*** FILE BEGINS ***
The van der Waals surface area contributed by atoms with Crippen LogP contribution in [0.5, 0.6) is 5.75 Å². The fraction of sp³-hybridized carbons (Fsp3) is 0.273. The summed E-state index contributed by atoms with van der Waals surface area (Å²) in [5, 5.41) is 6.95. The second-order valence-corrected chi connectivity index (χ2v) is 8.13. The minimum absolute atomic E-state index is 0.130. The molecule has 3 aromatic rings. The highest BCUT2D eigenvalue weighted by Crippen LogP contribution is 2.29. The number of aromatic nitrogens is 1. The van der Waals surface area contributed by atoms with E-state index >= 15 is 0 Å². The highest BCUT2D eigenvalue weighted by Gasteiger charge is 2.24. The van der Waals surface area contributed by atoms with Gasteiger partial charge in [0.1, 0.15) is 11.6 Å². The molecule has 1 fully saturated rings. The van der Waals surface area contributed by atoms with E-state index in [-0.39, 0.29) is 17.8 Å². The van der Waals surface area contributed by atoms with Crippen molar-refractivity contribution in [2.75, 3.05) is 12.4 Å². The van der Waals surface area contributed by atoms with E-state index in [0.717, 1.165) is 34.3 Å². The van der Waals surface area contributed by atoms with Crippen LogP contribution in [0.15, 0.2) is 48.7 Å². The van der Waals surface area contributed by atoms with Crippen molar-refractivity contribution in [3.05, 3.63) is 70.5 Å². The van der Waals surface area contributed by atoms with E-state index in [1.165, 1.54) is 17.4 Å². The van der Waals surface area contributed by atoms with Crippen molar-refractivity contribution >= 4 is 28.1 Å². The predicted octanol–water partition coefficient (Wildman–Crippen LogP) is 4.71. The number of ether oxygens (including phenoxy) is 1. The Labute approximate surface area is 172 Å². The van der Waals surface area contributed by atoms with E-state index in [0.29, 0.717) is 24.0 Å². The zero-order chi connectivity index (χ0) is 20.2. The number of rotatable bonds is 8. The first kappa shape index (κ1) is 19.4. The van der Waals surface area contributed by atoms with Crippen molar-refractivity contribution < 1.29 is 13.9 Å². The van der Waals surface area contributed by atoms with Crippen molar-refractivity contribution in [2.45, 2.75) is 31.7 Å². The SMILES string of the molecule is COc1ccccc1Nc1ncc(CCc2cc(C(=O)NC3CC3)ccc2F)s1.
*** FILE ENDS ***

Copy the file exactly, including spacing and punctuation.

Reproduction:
The van der Waals surface area contributed by atoms with Crippen LogP contribution in [0.5, 0.6) is 5.75 Å². The fraction of sp³-hybridized carbons (Fsp3) is 0.273. The summed E-state index contributed by atoms with van der Waals surface area (Å²) in [5, 5.41) is 6.95. The second-order valence-corrected chi connectivity index (χ2v) is 8.13. The minimum absolute atomic E-state index is 0.130. The molecule has 3 aromatic rings. The highest BCUT2D eigenvalue weighted by Crippen LogP contribution is 2.29. The number of aromatic nitrogens is 1. The van der Waals surface area contributed by atoms with E-state index >= 15 is 0 Å². The highest BCUT2D eigenvalue weighted by Gasteiger charge is 2.24. The van der Waals surface area contributed by atoms with Gasteiger partial charge in [0.1, 0.15) is 11.6 Å². The molecule has 1 fully saturated rings. The van der Waals surface area contributed by atoms with E-state index in [-0.39, 0.29) is 17.8 Å². The van der Waals surface area contributed by atoms with Crippen molar-refractivity contribution in [2.75, 3.05) is 12.4 Å². The van der Waals surface area contributed by atoms with E-state index in [0.717, 1.165) is 34.3 Å². The van der Waals surface area contributed by atoms with Crippen LogP contribution in [0.15, 0.2) is 48.7 Å². The van der Waals surface area contributed by atoms with Crippen molar-refractivity contribution in [3.05, 3.63) is 70.5 Å². The van der Waals surface area contributed by atoms with E-state index in [1.165, 1.54) is 17.4 Å². The van der Waals surface area contributed by atoms with Crippen molar-refractivity contribution >= 4 is 28.1 Å². The predicted octanol–water partition coefficient (Wildman–Crippen LogP) is 4.71. The number of ether oxygens (including phenoxy) is 1. The Labute approximate surface area is 172 Å². The van der Waals surface area contributed by atoms with E-state index in [0.29, 0.717) is 24.0 Å². The zero-order chi connectivity index (χ0) is 20.2. The number of rotatable bonds is 8. The first kappa shape index (κ1) is 19.4. The van der Waals surface area contributed by atoms with Crippen molar-refractivity contribution < 1.29 is 13.9 Å². The van der Waals surface area contributed by atoms with Crippen molar-refractivity contribution in [2.45, 2.75) is 31.7 Å². The SMILES string of the molecule is COc1ccccc1Nc1ncc(CCc2cc(C(=O)NC3CC3)ccc2F)s1.